Croydon Canal

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Croydon Canal
Betts Park, Anerley.jpg
A short section of the canal remains in Betts Park, Anerley
Specifications
Locks 28
Status mostly destroyed
History
Date of act 1801
Date of first use 1809
Date closed 1836
Geography
Start point Croydon
End point New Cross
Connects to Grand Surrey Canal
Croydon Canal
Grand Surrey Canal
1
lock
2
lock
bridge at New Cross Gate Station
3
lock
4-10
New Cross locks (7)
Brockley Cross bridge
11-26
Honor Oak (17)
Dacres Wood
(Nature reserve)
Sydenham Resr and feeder
Penge Wharf
Anerley Tea Rooms section
Betts Park concrete trough
Norwood Resr and feeder
Norwood Wharf
steam pumping station
27-28
Croydon Common locks (2)
dock
West Croydon basin

The Croydon Canal ran 9.25 miles (15 km) from Croydon, via Forest Hill, to the Grand Surrey Canal at New Cross in south London, England. It opened in 1809 and closed in 1836, the first canal to be abandoned by an Act of Parliament.

History[edit]

Authorised by an Act of Parliament in 1801, the canal was originally intended to extend northwards to Rotherhithe, but the simultaneous construction of the Grand Surrey Canal provided a convenient access route. It was 9.25 miles (15 km) long, and opened on 22 October 1809.[1]

The Croydon Canal linked to the Croydon, Merstham and Godstone Railway (itself connected to the Surrey Iron Railway), enabling the canal to be used to transport stone and lime from workings at Merstham. The canal was never extended further south-west, as was initially intended, to reach Epsom.

The canal was originally planned with two inclined planes but 28 locks, arranged in two flights, were used instead. To keep the canal supplied with water, reservoirs were constructed at Sydenham and South Norwood; the latter still exists as South Norwood Lake in a public park.

The canal was 34 feet (10 m) wide. It had a maximum depth of 5 feet (1.5 m). By 1811 22 barges plied the canal. The barges were 60 feet (18 m) long and 9 feet (2.7 m) wide and could carry about 30 tons. The main cargo was timber.

After the initial flights of locks, most of the canal followed the 161 ft (49.1m) contour. [2]

The final two locks at Croydon Common raised the canal to the 174 ft (53m) contour, and because there was no natural source of water a steam pumping station was built at the foot of the locks to pump water up to the summit pound.[3] In June 1830 a new pumping engine was installed on Croydon Common which was the first commercial installation of Samuel Brown's gas vacuum engine, and quite probably the first commercial internal combustion engine in the world. The economics of the gas engine were interesting as the gas it consumed was made by turning coal into coke. The value of the resulting coke and coal tar by-products of making the gas substantially exceeded the cost of the coal, ground rent, repairs etc, so the gas vacuum engine made a profit of over £100 a year before considering the useful work it was doing.[4]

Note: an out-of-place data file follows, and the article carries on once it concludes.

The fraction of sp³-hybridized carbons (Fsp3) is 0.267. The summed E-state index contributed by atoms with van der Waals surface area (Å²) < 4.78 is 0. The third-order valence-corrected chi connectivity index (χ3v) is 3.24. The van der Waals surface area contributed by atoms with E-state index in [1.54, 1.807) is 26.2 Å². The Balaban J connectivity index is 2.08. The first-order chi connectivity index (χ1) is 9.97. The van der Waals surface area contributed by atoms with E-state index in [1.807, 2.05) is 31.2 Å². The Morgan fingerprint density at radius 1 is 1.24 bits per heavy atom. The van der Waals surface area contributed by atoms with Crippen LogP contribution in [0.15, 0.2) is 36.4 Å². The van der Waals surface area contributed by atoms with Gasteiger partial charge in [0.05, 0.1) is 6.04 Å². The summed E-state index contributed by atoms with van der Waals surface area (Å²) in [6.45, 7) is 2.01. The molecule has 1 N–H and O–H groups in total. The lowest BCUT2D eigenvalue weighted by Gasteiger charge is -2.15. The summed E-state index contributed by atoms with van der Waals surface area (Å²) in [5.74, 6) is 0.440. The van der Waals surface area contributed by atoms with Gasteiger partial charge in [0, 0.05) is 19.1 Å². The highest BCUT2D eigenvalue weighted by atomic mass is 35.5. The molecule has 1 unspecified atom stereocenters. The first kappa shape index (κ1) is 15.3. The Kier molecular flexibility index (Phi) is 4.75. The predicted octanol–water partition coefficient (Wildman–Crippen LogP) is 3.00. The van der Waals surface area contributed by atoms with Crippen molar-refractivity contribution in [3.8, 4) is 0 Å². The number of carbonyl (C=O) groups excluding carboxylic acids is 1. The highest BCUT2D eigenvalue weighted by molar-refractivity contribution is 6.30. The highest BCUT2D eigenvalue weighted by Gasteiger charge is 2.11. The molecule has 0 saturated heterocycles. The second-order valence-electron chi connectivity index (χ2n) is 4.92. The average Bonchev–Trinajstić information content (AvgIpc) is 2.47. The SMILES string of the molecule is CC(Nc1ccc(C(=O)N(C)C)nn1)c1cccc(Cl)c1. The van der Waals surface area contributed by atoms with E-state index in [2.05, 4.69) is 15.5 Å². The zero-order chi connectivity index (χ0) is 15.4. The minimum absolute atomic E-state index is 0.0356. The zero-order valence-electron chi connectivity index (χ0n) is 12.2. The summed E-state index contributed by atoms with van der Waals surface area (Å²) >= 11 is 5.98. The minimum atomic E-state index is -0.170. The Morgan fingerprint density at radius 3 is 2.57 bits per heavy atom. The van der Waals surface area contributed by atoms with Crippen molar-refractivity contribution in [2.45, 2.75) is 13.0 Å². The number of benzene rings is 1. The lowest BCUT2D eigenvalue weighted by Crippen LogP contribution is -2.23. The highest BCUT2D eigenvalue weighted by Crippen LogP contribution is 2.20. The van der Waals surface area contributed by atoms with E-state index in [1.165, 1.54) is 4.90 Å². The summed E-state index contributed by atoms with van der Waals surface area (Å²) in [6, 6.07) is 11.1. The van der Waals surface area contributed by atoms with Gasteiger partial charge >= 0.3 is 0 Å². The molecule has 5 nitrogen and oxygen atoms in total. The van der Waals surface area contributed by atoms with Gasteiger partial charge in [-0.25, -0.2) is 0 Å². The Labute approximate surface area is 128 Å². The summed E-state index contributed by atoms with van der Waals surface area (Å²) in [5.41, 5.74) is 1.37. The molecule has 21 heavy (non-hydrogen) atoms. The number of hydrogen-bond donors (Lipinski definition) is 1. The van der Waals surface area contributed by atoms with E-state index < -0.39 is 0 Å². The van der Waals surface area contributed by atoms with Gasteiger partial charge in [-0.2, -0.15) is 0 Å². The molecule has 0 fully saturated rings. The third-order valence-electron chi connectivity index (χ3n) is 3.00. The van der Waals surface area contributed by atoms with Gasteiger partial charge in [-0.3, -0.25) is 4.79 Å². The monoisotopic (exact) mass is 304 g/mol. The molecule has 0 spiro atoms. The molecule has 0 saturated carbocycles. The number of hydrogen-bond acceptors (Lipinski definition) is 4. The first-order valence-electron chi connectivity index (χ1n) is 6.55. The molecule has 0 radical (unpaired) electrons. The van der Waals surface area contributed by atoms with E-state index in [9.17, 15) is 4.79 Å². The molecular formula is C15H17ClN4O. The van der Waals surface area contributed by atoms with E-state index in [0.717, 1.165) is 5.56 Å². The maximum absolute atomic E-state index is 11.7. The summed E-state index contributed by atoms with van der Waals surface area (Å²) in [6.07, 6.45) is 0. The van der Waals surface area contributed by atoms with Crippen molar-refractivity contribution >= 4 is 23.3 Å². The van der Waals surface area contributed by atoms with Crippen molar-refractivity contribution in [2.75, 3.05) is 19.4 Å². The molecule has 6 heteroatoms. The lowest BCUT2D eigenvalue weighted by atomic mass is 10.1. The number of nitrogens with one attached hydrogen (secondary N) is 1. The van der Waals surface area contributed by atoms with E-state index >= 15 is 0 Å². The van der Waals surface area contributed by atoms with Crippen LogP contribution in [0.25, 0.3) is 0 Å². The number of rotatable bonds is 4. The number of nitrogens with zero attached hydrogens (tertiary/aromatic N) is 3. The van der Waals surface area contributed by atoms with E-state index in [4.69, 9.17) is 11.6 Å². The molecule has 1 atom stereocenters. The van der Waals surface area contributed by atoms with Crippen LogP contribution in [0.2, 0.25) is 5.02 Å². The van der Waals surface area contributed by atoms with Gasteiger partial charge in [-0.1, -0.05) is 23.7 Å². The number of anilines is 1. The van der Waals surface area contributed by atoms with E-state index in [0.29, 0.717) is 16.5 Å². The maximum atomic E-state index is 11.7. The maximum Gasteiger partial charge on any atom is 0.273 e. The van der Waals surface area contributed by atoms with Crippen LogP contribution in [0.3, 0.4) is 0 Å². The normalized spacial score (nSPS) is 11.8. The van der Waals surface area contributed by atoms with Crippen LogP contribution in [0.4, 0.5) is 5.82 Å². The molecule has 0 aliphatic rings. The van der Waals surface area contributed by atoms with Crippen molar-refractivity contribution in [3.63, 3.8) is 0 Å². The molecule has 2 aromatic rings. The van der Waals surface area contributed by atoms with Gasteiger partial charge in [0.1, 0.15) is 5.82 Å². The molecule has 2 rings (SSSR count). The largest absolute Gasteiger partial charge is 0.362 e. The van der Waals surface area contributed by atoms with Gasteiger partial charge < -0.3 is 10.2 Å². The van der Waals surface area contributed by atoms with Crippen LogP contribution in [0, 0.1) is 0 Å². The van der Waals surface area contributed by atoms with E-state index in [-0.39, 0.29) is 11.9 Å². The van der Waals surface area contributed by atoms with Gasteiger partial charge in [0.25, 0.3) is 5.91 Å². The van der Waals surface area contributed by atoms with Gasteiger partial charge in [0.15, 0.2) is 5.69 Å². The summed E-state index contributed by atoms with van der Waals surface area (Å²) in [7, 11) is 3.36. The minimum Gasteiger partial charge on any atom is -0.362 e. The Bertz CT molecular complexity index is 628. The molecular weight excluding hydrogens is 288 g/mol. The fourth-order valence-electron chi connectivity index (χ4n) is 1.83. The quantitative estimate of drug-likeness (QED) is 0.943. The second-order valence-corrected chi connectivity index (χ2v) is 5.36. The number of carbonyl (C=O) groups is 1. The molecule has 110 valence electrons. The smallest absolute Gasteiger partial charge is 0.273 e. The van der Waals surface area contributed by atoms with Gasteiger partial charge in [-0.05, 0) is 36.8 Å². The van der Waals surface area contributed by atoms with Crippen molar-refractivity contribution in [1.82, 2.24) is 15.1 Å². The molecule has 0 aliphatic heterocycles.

The canal was never a success and closed in 1836,[1] the first canal to be abandoned by an Act of Parliament. Much of the alignment was used by the London & Croydon Railway Company, which had bought the canal for £40,250,[1] for part of the railway between London Bridge and West Croydon station, which is on the site of the canal basin. The gas vacuum engine appears to have been in full working order when offered for sale in 1837.[5] It was described as able to lift water a height of 11 feet at a rate of 2000 gallons per minute. Tenders for its purchase (including the 18 foot diameter gasometer) were to be sent to the offices of the Croydon Railway Company, which shared the same address as the London and Croydon Railway Company and dealt with the acquisition of the canal and disposal of any unwanted assets.

Today[edit]

Anerley, 1860. This part of the canal remained, after closure, for pleasure boating.

After the canal closed, sections were retained for leisure use, and some remained in water for a considerable time. The section at Betts Park in Anerley was used as a boating lake, and the area was called Anerley Tea Rooms. The canal was turned into a concrete trough in 1934, and can be seen at the northern corner of Betts Park. Another section exists as a long curved pond in the Dacres Wood Nature Reserve[6] in Dacres Road, Forest Hill. This was considered for redevelopment in 1989, but research by Lewisham Council resulted in its identity being confirmed and it now forms an attractive wetland, having been returned to its former width.[7][8] There is a high pavement in David's Road, Forest Hill, which is thought to be part of the towpath. Part of the wall below the path has been rebuilt with murals depicting transport in Forest Hill.[9] The Norwood reservoir is now preserved as South Norwood Lake.[10]

Points of interest[edit]

Map all coordinates using: OpenStreetMap 
Download coordinates as: KML · GPX

See also[edit]

Bibliography[edit]

Hadfield, Charles (1969). The Canals of South and South East England. David and Charles. ISBN 0-7153-4693-8. 

References[edit]

  1. ^ a b c Hadfield 1969, p. 374
  2. ^ "Croydon: Honor Oak". London Canals. Archived from the original on 2010-07-29. 
  3. ^ "Croydon: Norwood". London Canals. Archived from the original on 2010-07-29. 
  4. ^ Brown's Gas Vacuum Engine, Evening Mail, 27 Jul 1832
  5. ^ Gas Vacuum Engine, Morning Advertiser, 17 May 1837
  6. ^ http://www.dacreswood.org.uk
  7. ^ "Croydon: Dacres Wood". London Canals. Archived from the original on 2010-08-01. 
  8. ^ "Conservation: Dacres Wood". Lewisham Council. 
  9. ^ "Croydon: Davids Road". London Canals. Archived from the original on 2009-02-20. 
  10. ^ Russell, Ronald (1971). Lost canals of England and Wales. David and Charles. p. 55. ISBN 0715354175. 

Coordinates: 51°24′35″N 0°03′56″W / 51.40976°N 0.06569°W / 51.40976; -0.06569